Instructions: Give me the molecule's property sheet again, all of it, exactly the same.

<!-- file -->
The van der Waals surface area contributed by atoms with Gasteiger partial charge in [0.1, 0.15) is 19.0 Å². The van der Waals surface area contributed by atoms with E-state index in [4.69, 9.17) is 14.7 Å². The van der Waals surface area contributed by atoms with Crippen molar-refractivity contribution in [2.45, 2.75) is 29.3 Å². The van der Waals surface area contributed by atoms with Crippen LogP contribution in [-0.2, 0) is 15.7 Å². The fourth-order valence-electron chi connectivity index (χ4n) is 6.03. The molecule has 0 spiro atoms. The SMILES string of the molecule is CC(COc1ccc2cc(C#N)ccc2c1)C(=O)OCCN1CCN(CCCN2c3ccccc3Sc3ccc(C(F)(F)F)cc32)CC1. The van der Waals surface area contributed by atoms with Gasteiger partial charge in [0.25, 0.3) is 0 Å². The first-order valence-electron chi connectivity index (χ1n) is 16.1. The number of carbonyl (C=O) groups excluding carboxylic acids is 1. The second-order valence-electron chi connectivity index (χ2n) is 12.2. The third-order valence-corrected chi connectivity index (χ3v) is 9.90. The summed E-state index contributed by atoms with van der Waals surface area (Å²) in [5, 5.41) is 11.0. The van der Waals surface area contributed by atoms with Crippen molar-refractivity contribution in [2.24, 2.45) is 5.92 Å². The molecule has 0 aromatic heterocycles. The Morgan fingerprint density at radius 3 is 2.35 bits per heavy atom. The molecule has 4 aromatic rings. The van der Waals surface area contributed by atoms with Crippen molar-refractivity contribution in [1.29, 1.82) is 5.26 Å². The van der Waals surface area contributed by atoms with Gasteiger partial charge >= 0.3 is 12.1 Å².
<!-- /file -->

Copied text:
The van der Waals surface area contributed by atoms with Gasteiger partial charge in [0.1, 0.15) is 19.0 Å². The van der Waals surface area contributed by atoms with E-state index in [4.69, 9.17) is 14.7 Å². The van der Waals surface area contributed by atoms with Crippen molar-refractivity contribution in [2.45, 2.75) is 29.3 Å². The van der Waals surface area contributed by atoms with Crippen LogP contribution in [-0.2, 0) is 15.7 Å². The fourth-order valence-electron chi connectivity index (χ4n) is 6.03. The molecule has 0 spiro atoms. The SMILES string of the molecule is CC(COc1ccc2cc(C#N)ccc2c1)C(=O)OCCN1CCN(CCCN2c3ccccc3Sc3ccc(C(F)(F)F)cc32)CC1. The van der Waals surface area contributed by atoms with Gasteiger partial charge in [0.25, 0.3) is 0 Å². The first-order valence-electron chi connectivity index (χ1n) is 16.1. The number of carbonyl (C=O) groups excluding carboxylic acids is 1. The second-order valence-electron chi connectivity index (χ2n) is 12.2. The third-order valence-corrected chi connectivity index (χ3v) is 9.90. The summed E-state index contributed by atoms with van der Waals surface area (Å²) in [5, 5.41) is 11.0. The van der Waals surface area contributed by atoms with Crippen molar-refractivity contribution in [2.24, 2.45) is 5.92 Å². The molecule has 0 aromatic heterocycles. The Morgan fingerprint density at radius 3 is 2.35 bits per heavy atom. The molecule has 4 aromatic rings. The van der Waals surface area contributed by atoms with Crippen molar-refractivity contribution in [1.29, 1.82) is 5.26 Å². The van der Waals surface area contributed by atoms with Gasteiger partial charge >= 0.3 is 12.1 Å².